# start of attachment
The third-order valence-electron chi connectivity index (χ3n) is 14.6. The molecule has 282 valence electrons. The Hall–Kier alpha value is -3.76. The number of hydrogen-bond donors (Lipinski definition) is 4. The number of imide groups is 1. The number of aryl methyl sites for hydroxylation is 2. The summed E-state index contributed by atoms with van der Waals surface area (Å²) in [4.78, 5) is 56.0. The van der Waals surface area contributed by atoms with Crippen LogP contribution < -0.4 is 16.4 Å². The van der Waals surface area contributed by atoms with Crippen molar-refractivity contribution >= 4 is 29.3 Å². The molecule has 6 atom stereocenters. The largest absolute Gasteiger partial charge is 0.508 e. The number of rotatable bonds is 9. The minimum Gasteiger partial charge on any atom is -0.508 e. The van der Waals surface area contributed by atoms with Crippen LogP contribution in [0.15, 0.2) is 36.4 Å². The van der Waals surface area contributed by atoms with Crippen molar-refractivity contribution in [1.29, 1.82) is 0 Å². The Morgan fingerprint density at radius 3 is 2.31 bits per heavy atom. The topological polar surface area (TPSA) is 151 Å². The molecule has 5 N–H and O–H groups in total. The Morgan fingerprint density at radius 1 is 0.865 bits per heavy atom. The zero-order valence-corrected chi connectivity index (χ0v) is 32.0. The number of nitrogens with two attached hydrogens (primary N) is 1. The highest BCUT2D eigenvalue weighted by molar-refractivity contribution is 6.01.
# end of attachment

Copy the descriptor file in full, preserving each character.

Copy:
The third-order valence-electron chi connectivity index (χ3n) is 14.6. The molecule has 282 valence electrons. The Hall–Kier alpha value is -3.76. The number of hydrogen-bond donors (Lipinski definition) is 4. The number of imide groups is 1. The number of aryl methyl sites for hydroxylation is 2. The summed E-state index contributed by atoms with van der Waals surface area (Å²) in [4.78, 5) is 56.0. The van der Waals surface area contributed by atoms with Crippen LogP contribution < -0.4 is 16.4 Å². The van der Waals surface area contributed by atoms with Crippen molar-refractivity contribution >= 4 is 29.3 Å². The molecule has 6 atom stereocenters. The largest absolute Gasteiger partial charge is 0.508 e. The number of rotatable bonds is 9. The minimum Gasteiger partial charge on any atom is -0.508 e. The van der Waals surface area contributed by atoms with Crippen LogP contribution in [0.15, 0.2) is 36.4 Å². The van der Waals surface area contributed by atoms with Crippen molar-refractivity contribution in [1.29, 1.82) is 0 Å². The Morgan fingerprint density at radius 3 is 2.31 bits per heavy atom. The topological polar surface area (TPSA) is 151 Å². The molecule has 5 N–H and O–H groups in total. The Morgan fingerprint density at radius 1 is 0.865 bits per heavy atom. The zero-order valence-corrected chi connectivity index (χ0v) is 32.0. The number of nitrogens with two attached hydrogens (primary N) is 1. The highest BCUT2D eigenvalue weighted by molar-refractivity contribution is 6.01.